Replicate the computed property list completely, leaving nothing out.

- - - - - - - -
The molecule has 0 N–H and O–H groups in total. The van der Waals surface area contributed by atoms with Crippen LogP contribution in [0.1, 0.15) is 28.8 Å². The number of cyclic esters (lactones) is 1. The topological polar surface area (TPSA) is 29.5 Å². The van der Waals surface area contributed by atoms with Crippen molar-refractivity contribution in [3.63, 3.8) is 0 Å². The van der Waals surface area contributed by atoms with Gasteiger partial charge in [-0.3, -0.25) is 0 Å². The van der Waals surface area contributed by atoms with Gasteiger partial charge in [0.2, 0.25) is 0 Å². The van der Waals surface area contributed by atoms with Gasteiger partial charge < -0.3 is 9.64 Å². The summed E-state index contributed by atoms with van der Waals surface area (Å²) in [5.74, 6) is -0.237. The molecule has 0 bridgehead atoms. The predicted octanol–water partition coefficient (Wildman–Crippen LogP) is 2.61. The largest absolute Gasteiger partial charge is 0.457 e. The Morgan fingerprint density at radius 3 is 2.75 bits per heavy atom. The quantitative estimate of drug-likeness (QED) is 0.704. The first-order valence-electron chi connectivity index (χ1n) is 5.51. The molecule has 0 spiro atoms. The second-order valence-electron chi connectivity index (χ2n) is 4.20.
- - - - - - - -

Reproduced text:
The molecule has 0 N–H and O–H groups in total. The van der Waals surface area contributed by atoms with Crippen LogP contribution in [0.1, 0.15) is 28.8 Å². The number of cyclic esters (lactones) is 1. The topological polar surface area (TPSA) is 29.5 Å². The van der Waals surface area contributed by atoms with Crippen molar-refractivity contribution in [3.63, 3.8) is 0 Å². The van der Waals surface area contributed by atoms with Gasteiger partial charge in [-0.3, -0.25) is 0 Å². The van der Waals surface area contributed by atoms with Gasteiger partial charge in [0.2, 0.25) is 0 Å². The van der Waals surface area contributed by atoms with Gasteiger partial charge < -0.3 is 9.64 Å². The summed E-state index contributed by atoms with van der Waals surface area (Å²) in [5.74, 6) is -0.237. The molecule has 0 bridgehead atoms. The predicted octanol–water partition coefficient (Wildman–Crippen LogP) is 2.61. The largest absolute Gasteiger partial charge is 0.457 e. The Morgan fingerprint density at radius 3 is 2.75 bits per heavy atom. The quantitative estimate of drug-likeness (QED) is 0.704. The first-order valence-electron chi connectivity index (χ1n) is 5.51. The molecule has 0 spiro atoms. The second-order valence-electron chi connectivity index (χ2n) is 4.20.